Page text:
Tuesday, September 29, 2009
The Louisiana Attorney Disciplinary Board has recommended disbarment of an attorney who was retained to resolve a tax matter. The client sold balloons at New York county fairs and was charged with failure to pay state taxes. The attorney failed to take action and misrepresented his lack of effort to the client. When asked to produce a fee accounting, the attorney submitted a bill for over $17,000. The board found his explanation that he had retained the records for two years after Hurricane Katrina, used these records to create his accounting and then destroyed the documents to be "unconvincing and inconceivable."
As to sanction:
The facts of this case are simple. First, Respondent made no attempt to pay off the tax debt, contrary to the desire [of] his client and his own representations. Second, Respondent claims to have earned the substantial fee, despite the lack of any supporting evidence. Third, Respondent has not refunded any portion of this fee to his client. This conduct has caused significant harm to [the client]-- his tax debt remains outstanding despite the fact that he expended an amount sufficient to pay the debt.
Is this what they mean by balloon payments? (Mike Frisch)
The Georgia Supreme Court held yesterday that fitness for readmission was established of an attorney who had voluntarily surrendered his license in 1989. He had pled guilty to charges of possession of cocaine with intent to distribute. He was pardoned in 1995 with all civil rights restored except with respect to firearms.
The court cited the following in support of its conclusion:
...he has become increasingly involved in a religious community, engaging in intensive Talmudic and Bible study. [He] performs volunteer work with a religious organization assisting Jewish inmates, attends synagogue regularly, performs community service on civic committees in lakewood township in New Jersey.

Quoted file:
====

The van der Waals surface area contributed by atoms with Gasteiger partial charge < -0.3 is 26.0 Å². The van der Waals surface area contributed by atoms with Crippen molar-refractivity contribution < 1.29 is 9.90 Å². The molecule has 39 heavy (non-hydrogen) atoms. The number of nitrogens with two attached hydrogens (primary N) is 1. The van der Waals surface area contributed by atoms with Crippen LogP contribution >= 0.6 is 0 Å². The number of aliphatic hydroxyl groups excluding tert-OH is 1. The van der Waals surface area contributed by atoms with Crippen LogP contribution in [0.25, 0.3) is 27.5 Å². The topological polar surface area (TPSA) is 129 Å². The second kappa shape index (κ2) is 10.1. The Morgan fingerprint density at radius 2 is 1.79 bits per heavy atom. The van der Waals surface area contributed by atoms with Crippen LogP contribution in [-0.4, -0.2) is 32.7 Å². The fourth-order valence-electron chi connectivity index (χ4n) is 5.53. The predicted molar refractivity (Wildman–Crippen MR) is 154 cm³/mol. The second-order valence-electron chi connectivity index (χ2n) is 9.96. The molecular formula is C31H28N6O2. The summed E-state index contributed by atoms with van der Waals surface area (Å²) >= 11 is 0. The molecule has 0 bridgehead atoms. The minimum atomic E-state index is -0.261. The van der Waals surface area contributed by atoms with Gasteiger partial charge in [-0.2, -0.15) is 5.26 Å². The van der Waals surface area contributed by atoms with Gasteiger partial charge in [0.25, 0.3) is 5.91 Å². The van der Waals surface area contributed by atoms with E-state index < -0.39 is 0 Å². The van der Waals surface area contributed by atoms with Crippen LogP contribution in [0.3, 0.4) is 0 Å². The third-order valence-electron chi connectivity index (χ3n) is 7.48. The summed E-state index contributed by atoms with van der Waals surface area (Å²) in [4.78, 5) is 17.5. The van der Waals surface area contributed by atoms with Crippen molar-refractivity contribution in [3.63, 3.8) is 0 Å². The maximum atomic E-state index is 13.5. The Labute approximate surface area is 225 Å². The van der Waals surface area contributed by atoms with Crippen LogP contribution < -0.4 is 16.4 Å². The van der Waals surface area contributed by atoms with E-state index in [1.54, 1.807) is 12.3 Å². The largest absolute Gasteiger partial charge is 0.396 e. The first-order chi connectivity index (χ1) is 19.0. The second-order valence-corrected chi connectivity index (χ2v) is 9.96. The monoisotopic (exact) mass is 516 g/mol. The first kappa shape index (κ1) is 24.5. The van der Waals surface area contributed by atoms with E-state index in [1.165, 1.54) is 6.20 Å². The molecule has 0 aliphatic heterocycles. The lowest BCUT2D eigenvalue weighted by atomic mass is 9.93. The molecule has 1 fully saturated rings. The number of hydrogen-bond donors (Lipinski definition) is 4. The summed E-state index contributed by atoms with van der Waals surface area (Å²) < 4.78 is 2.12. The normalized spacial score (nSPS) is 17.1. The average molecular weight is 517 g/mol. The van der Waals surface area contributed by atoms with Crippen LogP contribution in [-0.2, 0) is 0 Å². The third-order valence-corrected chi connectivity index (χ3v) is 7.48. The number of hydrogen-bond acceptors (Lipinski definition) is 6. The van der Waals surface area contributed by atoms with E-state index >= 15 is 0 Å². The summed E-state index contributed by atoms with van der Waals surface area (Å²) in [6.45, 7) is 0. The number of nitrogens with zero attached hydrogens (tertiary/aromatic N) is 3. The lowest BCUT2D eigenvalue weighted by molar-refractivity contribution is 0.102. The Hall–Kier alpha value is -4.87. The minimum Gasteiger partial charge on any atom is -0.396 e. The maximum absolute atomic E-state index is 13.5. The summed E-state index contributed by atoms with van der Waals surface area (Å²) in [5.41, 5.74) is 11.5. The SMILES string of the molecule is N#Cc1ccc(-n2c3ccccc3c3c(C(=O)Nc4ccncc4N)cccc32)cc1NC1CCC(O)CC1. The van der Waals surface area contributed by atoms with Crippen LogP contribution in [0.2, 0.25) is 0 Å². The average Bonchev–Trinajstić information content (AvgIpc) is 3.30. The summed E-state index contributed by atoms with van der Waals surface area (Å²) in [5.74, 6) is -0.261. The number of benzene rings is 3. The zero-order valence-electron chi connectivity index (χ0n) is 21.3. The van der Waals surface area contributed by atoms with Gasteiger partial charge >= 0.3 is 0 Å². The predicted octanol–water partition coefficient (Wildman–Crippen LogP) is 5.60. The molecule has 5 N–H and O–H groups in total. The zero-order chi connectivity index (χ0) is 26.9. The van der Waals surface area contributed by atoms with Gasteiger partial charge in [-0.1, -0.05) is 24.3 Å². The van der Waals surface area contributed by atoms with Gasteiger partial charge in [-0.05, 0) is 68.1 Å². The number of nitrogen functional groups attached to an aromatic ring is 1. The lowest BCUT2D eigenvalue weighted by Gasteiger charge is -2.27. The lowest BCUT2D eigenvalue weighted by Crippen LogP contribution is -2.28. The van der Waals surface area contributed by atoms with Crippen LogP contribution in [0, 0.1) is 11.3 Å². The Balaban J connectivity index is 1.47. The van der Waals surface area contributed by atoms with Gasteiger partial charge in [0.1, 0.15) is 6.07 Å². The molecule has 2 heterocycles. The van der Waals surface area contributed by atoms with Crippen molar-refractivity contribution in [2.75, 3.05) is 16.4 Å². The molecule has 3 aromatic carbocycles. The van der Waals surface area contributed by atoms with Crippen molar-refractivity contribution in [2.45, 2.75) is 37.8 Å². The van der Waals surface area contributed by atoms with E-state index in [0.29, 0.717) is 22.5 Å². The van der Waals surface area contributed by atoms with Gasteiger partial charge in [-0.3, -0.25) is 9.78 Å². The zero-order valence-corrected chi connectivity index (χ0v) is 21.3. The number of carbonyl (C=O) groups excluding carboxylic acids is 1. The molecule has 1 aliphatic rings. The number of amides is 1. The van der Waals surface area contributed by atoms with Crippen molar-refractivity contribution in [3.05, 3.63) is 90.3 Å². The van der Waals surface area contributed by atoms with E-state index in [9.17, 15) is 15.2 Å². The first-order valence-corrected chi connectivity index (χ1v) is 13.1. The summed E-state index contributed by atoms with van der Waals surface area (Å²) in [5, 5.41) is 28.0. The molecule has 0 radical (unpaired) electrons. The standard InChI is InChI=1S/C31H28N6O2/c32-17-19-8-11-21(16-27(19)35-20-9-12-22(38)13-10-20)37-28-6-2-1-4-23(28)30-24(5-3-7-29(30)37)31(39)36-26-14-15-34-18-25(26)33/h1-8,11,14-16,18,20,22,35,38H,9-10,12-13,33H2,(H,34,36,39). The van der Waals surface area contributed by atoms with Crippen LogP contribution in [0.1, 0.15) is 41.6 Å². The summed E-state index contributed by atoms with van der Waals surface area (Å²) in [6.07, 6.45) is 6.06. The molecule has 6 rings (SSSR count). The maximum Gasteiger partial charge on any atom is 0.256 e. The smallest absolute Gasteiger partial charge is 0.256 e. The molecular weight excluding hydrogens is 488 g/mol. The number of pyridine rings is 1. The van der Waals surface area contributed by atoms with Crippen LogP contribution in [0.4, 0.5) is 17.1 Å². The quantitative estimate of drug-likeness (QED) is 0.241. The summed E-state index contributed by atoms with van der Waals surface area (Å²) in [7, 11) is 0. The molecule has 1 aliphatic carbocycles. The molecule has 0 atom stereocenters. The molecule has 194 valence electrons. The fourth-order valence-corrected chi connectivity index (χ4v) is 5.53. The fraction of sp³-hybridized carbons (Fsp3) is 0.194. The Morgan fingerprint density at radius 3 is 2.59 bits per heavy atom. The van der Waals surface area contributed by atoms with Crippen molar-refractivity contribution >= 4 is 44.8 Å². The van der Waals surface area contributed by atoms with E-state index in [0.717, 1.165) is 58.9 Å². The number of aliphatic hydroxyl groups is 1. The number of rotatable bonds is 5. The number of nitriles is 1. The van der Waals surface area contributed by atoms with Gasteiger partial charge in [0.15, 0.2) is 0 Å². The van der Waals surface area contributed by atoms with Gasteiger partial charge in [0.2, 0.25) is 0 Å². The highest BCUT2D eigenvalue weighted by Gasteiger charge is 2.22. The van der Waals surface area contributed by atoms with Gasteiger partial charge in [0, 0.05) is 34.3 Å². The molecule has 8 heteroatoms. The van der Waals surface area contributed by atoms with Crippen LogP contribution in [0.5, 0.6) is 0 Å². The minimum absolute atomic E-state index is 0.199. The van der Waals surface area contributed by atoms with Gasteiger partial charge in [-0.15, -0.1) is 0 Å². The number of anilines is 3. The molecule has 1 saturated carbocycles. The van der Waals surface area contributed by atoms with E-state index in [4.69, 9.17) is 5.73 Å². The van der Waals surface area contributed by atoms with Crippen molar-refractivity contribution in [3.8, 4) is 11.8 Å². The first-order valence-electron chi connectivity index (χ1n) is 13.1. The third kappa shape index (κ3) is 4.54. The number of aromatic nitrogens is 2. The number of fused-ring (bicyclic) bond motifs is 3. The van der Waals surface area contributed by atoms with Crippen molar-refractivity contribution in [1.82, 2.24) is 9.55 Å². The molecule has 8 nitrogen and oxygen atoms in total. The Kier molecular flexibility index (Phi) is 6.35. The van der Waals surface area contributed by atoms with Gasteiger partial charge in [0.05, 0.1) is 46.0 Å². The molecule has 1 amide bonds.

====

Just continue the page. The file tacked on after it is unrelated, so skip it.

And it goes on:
He must take and pass the Georgia bar exam and achieve a scaled score of 75 on the MPRE to complete the reinstatement process. (Mike Frisch)
Monday, September 28, 2009
From the web page of the Ohio Supreme Court:
The Supreme Court of Ohio will accept public comment until Oct. 21 on a proposed rule change to expand mandatory Supreme Court review of the character, fitness and moral qualifications of applicants seeking to be admitted to the practice of law to anyone convicted of a first- or second-degree felony. The rule currently requires mandatory review of applicants convicted of aggravated murder, murder, attempted murder or rape.
In addition, the proposed amendments would allow the Board of Commissioners on Character & Fitness more discretion in reviewing and approving the character, fitness and moral qualifications of applicants convicted of other felonies.
View the text of the proposed rule. Comments on the amendments should be submitted in writing to: Lee Ann Ward, Director of Bar Admissions, Supreme Court of Ohio, 65 S. Front St., 5th Floor, Columbus, Ohio 43215 or email@example.com.
In another interesting decision from Georgia involving reciprocal discipline, the Supreme Court dismissed as unproven a matter in which the attorney had entered a conditional plea to a public reprimand in Florida. The attorney had entered the conditional plea after denying charges that he had backdated two letters in 1998. He produced testimony under oath from his legal secretary as well as expert testimony.
I have not previously seen a case where an admission for sanction purposes was disregarded in a reciprocal case. Georgia lawyers take note of the benefits of an Alford plea in bar discipline matters outside of the Peach State. (Mike Frisch)
Sunday, September 27, 2009
Posted by Jeff Lipshaw